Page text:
— PC’s hockey Friars are becoming relevant again. Or at least, they’re ranked again. Back in the USCHO Top 25 rankings at #19 this week, the Friars have won three straight and are 7-2-2 in their last 11 games. Eight of those 11 have been against teams in the Top 12 of the poll, which should play well when it comes to NCAA selection time.

— Brent Musburger’s relatively sudden decision to retire from active sports broadcasting is a bit of a surprise, but I give him a ton of credit. The “old guard” of play-by-play guys are thinning out, and his staying power in an industry that doesn’t look kindly on age and experience is a credit to his talent. From his days on the “NFL Today” desk on CBS, to his becoming a signature voice of college football (“You are looking LIVE!), Brent’s voice will be missed by many. Including me.

— I always figured Musburger to be a bit pompous, yet when I met him for the first time he was as friendly as a “big-timer” could be. He has been a gentleman of the industry, and we need more of those in a cut-throat era – not less. If he truly is going out on his own terms – and he’s apparently going to start a sports handicapping business in Las Vegas – then you go, Brent.

— RIP, Mary Tyler Moore. Another piece of childhood and adolescence gone too soon, Moore will forever be the forever-cute Laura Petrie or the peppy, perky Mary Richards to a generation of TV viewers. As Laura Petrie on the Dick Van Dyke show (Oh, Rob!), she was a doting wife to a comedy writer. As Mary Richards, she was single, a news writer for a TV station, and showed women that more was possible for their lives.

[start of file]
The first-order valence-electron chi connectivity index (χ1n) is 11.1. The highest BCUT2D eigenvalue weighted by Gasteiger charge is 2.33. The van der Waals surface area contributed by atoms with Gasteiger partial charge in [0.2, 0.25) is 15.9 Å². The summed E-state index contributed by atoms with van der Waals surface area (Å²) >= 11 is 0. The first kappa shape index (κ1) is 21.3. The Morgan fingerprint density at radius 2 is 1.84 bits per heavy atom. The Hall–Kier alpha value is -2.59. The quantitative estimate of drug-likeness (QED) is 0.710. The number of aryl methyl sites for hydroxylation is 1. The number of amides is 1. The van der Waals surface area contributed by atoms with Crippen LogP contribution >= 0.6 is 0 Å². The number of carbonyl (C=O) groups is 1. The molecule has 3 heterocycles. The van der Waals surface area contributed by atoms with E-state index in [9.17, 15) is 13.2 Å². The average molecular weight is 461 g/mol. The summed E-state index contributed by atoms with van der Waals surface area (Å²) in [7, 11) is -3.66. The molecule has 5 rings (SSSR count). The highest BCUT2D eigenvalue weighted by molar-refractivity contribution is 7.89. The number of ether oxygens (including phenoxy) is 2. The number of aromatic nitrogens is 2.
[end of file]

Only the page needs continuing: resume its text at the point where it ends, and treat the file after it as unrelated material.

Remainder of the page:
— The end of the theme song to the Mary Tyler Moore Show was “you’re going to make it after all.” Remember that? MTM definitely made it, after all. I always thought that the boyfriend in her show who dumped her in Minneapolis, all alone at age 30 (the premise behind the show), should have had his man card revoked.

— My buddy Bernie sez he had forgotten the dates of a number of friends and relatives’ birthdays and anniversaries, so he decided to compile a list of those dates on his computer, and have them highlighted when he turned it on. He went looking at a number of computer stores to find software that would do this task for him, but he had no luck finding a program. Finally, he found something that looked like it would work, but as he explained his need to the store clerk, the clerk asked him outright – “fella, have you tried a wife?”

— We’re so spoiled. Since 2001, 7 Super Bowl games (with 4 wins), 3 World Series titles, and throw in a Stanley Cup and an NBA trophy. It’s almost as if we can’t feel the joy anymore, after the Patriots won their 7th AFC Championship of the Bill Belichick-era.